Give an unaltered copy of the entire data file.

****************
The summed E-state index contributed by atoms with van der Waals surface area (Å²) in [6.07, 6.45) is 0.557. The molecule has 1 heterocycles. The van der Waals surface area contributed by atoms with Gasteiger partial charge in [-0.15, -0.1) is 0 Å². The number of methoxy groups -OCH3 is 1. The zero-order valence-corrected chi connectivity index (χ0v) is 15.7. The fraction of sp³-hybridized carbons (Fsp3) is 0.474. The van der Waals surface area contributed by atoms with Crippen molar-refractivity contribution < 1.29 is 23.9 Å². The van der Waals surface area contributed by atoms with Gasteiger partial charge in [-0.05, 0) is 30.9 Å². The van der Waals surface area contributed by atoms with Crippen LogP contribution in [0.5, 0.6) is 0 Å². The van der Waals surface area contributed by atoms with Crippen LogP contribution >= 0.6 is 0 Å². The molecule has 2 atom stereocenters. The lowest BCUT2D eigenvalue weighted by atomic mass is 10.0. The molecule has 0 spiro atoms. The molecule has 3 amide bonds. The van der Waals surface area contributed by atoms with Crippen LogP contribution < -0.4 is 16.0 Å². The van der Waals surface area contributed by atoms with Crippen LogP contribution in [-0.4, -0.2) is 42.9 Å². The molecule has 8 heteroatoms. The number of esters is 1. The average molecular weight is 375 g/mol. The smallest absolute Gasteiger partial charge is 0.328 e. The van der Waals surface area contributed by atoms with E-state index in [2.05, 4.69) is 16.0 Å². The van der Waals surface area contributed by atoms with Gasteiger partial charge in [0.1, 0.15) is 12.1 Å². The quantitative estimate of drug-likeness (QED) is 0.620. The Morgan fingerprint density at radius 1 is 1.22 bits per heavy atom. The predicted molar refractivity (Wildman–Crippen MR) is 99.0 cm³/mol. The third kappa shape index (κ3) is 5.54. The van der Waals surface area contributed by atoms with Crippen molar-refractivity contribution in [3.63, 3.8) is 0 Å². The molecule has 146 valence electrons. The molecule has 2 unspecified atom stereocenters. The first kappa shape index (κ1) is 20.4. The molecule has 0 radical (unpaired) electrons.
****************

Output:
The summed E-state index contributed by atoms with van der Waals surface area (Å²) in [6.07, 6.45) is 0.557. The molecule has 1 heterocycles. The van der Waals surface area contributed by atoms with Gasteiger partial charge in [-0.15, -0.1) is 0 Å². The number of methoxy groups -OCH3 is 1. The zero-order valence-corrected chi connectivity index (χ0v) is 15.7. The fraction of sp³-hybridized carbons (Fsp3) is 0.474. The van der Waals surface area contributed by atoms with Crippen molar-refractivity contribution < 1.29 is 23.9 Å². The van der Waals surface area contributed by atoms with Gasteiger partial charge in [-0.05, 0) is 30.9 Å². The van der Waals surface area contributed by atoms with Crippen LogP contribution in [0.5, 0.6) is 0 Å². The van der Waals surface area contributed by atoms with Crippen LogP contribution >= 0.6 is 0 Å². The molecule has 2 atom stereocenters. The lowest BCUT2D eigenvalue weighted by atomic mass is 10.0. The molecule has 0 spiro atoms. The molecule has 3 amide bonds. The van der Waals surface area contributed by atoms with Crippen LogP contribution < -0.4 is 16.0 Å². The van der Waals surface area contributed by atoms with Crippen LogP contribution in [-0.4, -0.2) is 42.9 Å². The molecule has 8 heteroatoms. The number of esters is 1. The average molecular weight is 375 g/mol. The smallest absolute Gasteiger partial charge is 0.328 e. The van der Waals surface area contributed by atoms with E-state index in [2.05, 4.69) is 16.0 Å². The van der Waals surface area contributed by atoms with Gasteiger partial charge in [0.1, 0.15) is 12.1 Å². The quantitative estimate of drug-likeness (QED) is 0.620. The Morgan fingerprint density at radius 1 is 1.22 bits per heavy atom. The predicted molar refractivity (Wildman–Crippen MR) is 99.0 cm³/mol. The third kappa shape index (κ3) is 5.54. The van der Waals surface area contributed by atoms with Crippen molar-refractivity contribution in [3.63, 3.8) is 0 Å². The molecule has 146 valence electrons. The molecule has 2 unspecified atom stereocenters. The first kappa shape index (κ1) is 20.4. The molecule has 0 radical (unpaired) electrons.